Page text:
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In brief

France is the first country in the European Union to transpose1 the Corporate Sustainability Reporting Directive (CSRD)2 .

The CSRD replaces the previous Non-Financial Reporting Directive (NFRD)3, that created the obligation to do non-financial reporting. This transposition broadens the scope of companies that have to implement sustainability reporting and extends their transparency obligations.


Contents

  1. An increase in the number of companies directly concerned by sustainability reporting
  2. Gradual implementation
  3. Sustainability report
  4. Sustainability information audit

An increase in the number of companies directly concerned by sustainability reporting

Non-financial reporting obligations only applied to large companies with over 500 employees,4 exceeding certain balance sheet and revenue thresholds5. Following the transposition of the CSRD, these thresholds will be lowered to include any company with more than 250 employees and exceeding certain balance sheet totals and revenues thresholds.

While the transposition into French law incorporates the new CSRD definitions6 (i.e., “micro- undertaking”, “small undertaking”, “medium-sized undertaking” and “large undertaking”), the decree defining the thresholds has not yet been published. As a result, the personal scope of this reporting is not yet definitive. Nevertheless, these definitions harmonize and align ESG obligations within the French Commercial Code.

In addition, this transposition extends the scope of sustainability reporting to limited liability companies (sociétés à responsabilité limitée or SARL)7 and simplified joint stock companies (sociétés par action simplifiée or SASs)8, previously excluded.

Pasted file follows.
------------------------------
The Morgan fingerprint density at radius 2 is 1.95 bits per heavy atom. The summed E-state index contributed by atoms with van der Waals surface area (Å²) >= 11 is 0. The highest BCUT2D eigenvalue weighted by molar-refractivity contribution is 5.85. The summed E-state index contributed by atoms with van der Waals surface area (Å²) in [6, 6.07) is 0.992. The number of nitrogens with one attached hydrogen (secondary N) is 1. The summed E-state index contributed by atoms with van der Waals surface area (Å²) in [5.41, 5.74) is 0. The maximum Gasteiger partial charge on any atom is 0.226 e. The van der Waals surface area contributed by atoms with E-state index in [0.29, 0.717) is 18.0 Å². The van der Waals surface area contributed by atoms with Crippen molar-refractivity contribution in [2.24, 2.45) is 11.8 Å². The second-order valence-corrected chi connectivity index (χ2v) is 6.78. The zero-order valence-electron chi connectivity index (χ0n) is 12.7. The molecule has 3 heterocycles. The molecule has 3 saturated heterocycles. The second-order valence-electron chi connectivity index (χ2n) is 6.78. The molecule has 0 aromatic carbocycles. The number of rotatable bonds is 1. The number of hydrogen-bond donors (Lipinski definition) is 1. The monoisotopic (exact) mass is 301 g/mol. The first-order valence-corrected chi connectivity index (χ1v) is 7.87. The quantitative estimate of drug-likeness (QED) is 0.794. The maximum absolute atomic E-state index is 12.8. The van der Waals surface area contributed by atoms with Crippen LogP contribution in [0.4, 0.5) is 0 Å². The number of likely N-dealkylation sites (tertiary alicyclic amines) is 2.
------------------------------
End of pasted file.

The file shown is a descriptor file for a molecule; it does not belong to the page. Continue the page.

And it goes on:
In addition, under the terms of the CSRD, sustainability reporting obligations also apply to large European groups9 and foreign groups with a significant presence in the European Union.10

Gradual implementation

The transposition order indicated that sustainable reporting obligations will gradually come into force, in accordance with the terms of the CSRD. As a reminder, according to the CSRD, entities subject to these obligations will have to publish their first report as follows:

Company categoryReference yearFirst reporting
Large companies already subject to the DPEFFY 20242025
Other large companiesFY 20252026
SMEs listed on a European regulated market, excluding micro-undertakingsFY 20262027
Foreign groupsFY 20282029

Sustainability report

The sustainability report that companies must publish must figure in a separate section of the management report.11

Under the CSRD, companies must publish their extra-financial data in accordance with:

  1. The principle of double materiality, i.e., reflecting both the impact of the company’s activity on sustainability issues and the impact of these issues on the company.
  2. European Sustainability Reporting Standards (ESRS), which will harmonize reports and facilitate their analysis. To date, only twelve ESRS have been published.

A forthcoming decree will specify the elements, information that needs to be provided and presentation standards of the report.

Sustainability information audit

Once the sustainability report has been drawn up, companies must have the information contained in their sustainability report certified by an “auditor” specialized in sustainability issues. This auditor, appointed by the general meeting,12 may be a statutory auditor or an accredited independent third-party body, such as an authorized accountant or lawyer.

A company director who fails to have the information certified, or who hinders such certification, may be subject to criminal penalties of up to five years of imprisonment and a fine of up to EUR 75,000.13

In addition, while auditors are bound by professional secrecy,14 they are under an obligation to notify the public prosecutor of any criminal acts of which they become aware, subject to criminal sanctions,15 an obligation statutory auditors are already familiar with for financial reporting.